According to Brown (2001), the ‘disciplined worker thesis’ can be used as a basis for the explanation of the employees’ predictability and order. The author describes that employees need an orderly and well-disciplined employment environment. Evidence from Saylor (2012) has shown that routines are advantageous to employees because they structure and organize their workday. This fact provides a form of coherence, thus making the employees work enjoyable and interesting. Predictable and well-ordered employment environments have a high possibility of offering the workers a chance to control their work. This fact is because the employees know what to anticipate and expect in terms of what is expected of them and other employees and also the managerial expectations (Dumville, 2001).

The experience of the employees’ work can also be viewed on the basis of the degree of certainty of the employment and also the manner in which it may bring about employee control. The ability of an employee to have the best performance is dependent on the ‘dignity’ of the workplace. Work that is done in an orderly and predictable manner makes tasks easier and more effective. A lot of evidence has been used to show the lack of control of work by the employees and the disorderliness and that the unpredictability of the working environment usually causes the workers to suffer from negative work orientations, stress, negligence, and also physical ailments. This fact, therefore, shows that a predictable and orderly employment environment will have a positive outcome on the interests of the employees.

How high-performance work practices increase order and predictability

The foundation of HPWS is based on work organization. This fact tends to give the workers a better sense of pleasure and flexibility in terms of how they perform their duties at work. Other features of work organization include multi-tasking, semi-autonomous and autonomous teamwork, the use of different skills, completion of tasks, and constant feedback. Individual jobs that mainly represent non-tailored perspectives also provide a form of discretion towards the work that the employee is doing. These work features work well when used hand in hand with information sensitization and sharing and also consultations, which can ensure that the workers have enough information about their workplace, decisions, and their expected outcomes.

All these components that contribute to work organization have shown to increase the degree at which workers perform best and also enjoy their work. These features also are likely to increase the employees’ control over their work, detailed information on effective production, and also a comprehensive account of the expected high performance. Semi-autonomous and autonomous teamwork also tends to have a certain influence over productivity and also provides awareness about all the processes within the employment environment (Jeong, & Nor, 2007).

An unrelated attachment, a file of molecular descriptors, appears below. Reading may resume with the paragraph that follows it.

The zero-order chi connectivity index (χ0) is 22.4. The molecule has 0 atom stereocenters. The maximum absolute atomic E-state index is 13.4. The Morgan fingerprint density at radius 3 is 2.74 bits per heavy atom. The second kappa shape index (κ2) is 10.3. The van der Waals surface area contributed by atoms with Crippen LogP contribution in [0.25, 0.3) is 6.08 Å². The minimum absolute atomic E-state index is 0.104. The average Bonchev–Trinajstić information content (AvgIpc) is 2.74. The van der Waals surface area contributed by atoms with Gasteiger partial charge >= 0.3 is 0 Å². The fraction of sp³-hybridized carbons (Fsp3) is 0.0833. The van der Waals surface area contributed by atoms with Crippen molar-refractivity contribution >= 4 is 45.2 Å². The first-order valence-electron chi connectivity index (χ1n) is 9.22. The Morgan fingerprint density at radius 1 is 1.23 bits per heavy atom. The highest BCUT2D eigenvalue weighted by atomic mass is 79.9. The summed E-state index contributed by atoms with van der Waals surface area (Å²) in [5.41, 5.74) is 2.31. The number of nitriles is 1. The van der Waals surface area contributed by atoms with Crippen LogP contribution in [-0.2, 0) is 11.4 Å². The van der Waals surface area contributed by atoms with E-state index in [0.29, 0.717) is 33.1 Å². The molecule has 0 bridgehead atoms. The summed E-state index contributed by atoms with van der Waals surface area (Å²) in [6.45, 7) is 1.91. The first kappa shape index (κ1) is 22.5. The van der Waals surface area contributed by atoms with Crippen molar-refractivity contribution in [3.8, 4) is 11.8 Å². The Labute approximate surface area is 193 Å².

HPSW also contains a wide spectrum of inducements and other strategies whose core function is to offer motivation to the employees. The practices may include performance pay systems, profit, and gain sharing, and also employee ownership platforms. The most important feature in HPWS is the utilization of performance management approaches to create a payment platform based on the employees’ performance and also appraisal systems that are performance-based. These performance rewards and payoffs are meant to motivate the employees to reach and attain certain expected targets and also enhance their performance feedbacks hence increasing the degree of order and predictability in their working environments. For an effective and efficient HPWS, the employees’ skills are required. Effective and efficient work organizations, together with good performance management platforms, display high performance when combined with the requisite skills of the employees.

A sophisticated employment system that involves specific selection and a lot of training can provide the employees with the required skills. Training of the employees can lead to a predictable and orderly work environment because the employees’ are fully aware of their duties and their expected expectations. However, the effect of training on predictability is highly dependent on its contents. For instance, the training that is aimed at developing production progressions and operations to an employee is likely to have a stronger effect than training that involves a narrow range of technical skills.


Many of the research and surveys conclude that HPWS practices are associated with positive outcomes within the employees’ working environments. HPWS practices have also been associated with predictable and orderly workplaces, which in turn bring about the positive experiences of work (Plunkett, 2008). Surveys have also shown that sociologically based analyses that expose the employees’ interests provide a vital contribution to the conventional psychological based postulations of HPWS. This fact, therefore, provides a foundation for the development of the labor process theory.


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Barrow, W 2005, Robert Bruce & the Community of the Realm of Scotland (4th ed.), Edinburgh University Press, Edinburgh.

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Fry, B 2001, Mastering Public Administration; from Max Weber to Dwight Waldo, Chatham, Chatham House Publishers, Inc., New Jersey.

Jeong, C & Nor, F 2007, Principles of Public Administration: An Introduction, Karisma Publications, Kuala Lumpur.

John, R 2010, Network Nation: Inventing American Telecommunications 520 pages; traces the evolution of the country’s telegraph and telephone networks, Harvard University Press, Harvard.

Lewis, M & Roehrich, J 2009, Contracts, Relationships and Integration: Scheduling, and Controlling, John Wiley &Sons, New York City.

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Saylor, M 2012,The Mobile Wave: How Mobile Intelligence Will Change Everything, Perseus Books/Vanguard Press, New York.